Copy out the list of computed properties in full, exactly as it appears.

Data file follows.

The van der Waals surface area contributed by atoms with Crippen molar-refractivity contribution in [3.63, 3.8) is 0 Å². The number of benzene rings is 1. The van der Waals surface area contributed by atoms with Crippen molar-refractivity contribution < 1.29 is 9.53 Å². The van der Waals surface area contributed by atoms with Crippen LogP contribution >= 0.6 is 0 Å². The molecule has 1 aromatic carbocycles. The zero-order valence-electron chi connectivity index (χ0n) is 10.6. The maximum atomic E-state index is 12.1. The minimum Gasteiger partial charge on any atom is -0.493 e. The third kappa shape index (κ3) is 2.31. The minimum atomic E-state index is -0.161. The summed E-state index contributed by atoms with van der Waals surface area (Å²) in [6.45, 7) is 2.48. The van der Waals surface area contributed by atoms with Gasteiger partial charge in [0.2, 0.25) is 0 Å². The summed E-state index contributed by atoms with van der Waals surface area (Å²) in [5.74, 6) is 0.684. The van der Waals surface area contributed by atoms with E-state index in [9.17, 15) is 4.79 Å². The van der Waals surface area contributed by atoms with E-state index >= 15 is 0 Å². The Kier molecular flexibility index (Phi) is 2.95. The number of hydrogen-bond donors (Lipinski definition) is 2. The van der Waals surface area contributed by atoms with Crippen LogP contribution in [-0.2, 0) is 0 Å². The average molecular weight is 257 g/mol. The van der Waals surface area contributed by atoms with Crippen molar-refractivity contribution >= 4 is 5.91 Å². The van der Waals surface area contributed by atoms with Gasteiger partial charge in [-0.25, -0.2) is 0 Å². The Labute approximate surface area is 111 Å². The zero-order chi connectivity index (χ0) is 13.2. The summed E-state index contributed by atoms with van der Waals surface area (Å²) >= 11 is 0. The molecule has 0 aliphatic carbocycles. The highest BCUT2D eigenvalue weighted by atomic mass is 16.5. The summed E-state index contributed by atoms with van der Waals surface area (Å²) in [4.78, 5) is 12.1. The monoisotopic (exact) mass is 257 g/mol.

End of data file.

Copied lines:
The van der Waals surface area contributed by atoms with Crippen molar-refractivity contribution in [3.63, 3.8) is 0 Å². The number of benzene rings is 1. The van der Waals surface area contributed by atoms with Crippen molar-refractivity contribution < 1.29 is 9.53 Å². The van der Waals surface area contributed by atoms with Crippen LogP contribution >= 0.6 is 0 Å². The molecule has 1 aromatic carbocycles. The zero-order valence-electron chi connectivity index (χ0n) is 10.6. The maximum atomic E-state index is 12.1. The minimum Gasteiger partial charge on any atom is -0.493 e. The third kappa shape index (κ3) is 2.31. The minimum atomic E-state index is -0.161. The summed E-state index contributed by atoms with van der Waals surface area (Å²) in [6.45, 7) is 2.48. The van der Waals surface area contributed by atoms with Gasteiger partial charge in [0.2, 0.25) is 0 Å². The summed E-state index contributed by atoms with van der Waals surface area (Å²) in [5.74, 6) is 0.684. The van der Waals surface area contributed by atoms with E-state index in [9.17, 15) is 4.79 Å². The van der Waals surface area contributed by atoms with E-state index >= 15 is 0 Å². The Kier molecular flexibility index (Phi) is 2.95. The number of hydrogen-bond donors (Lipinski definition) is 2. The van der Waals surface area contributed by atoms with Crippen LogP contribution in [-0.2, 0) is 0 Å². The average molecular weight is 257 g/mol. The van der Waals surface area contributed by atoms with Crippen molar-refractivity contribution >= 4 is 5.91 Å². The van der Waals surface area contributed by atoms with Gasteiger partial charge in [-0.25, -0.2) is 0 Å². The Labute approximate surface area is 111 Å². The zero-order chi connectivity index (χ0) is 13.2. The summed E-state index contributed by atoms with van der Waals surface area (Å²) >= 11 is 0. The molecule has 0 aliphatic carbocycles. The highest BCUT2D eigenvalue weighted by atomic mass is 16.5. The summed E-state index contributed by atoms with van der Waals surface area (Å²) in [4.78, 5) is 12.1. The monoisotopic (exact) mass is 257 g/mol.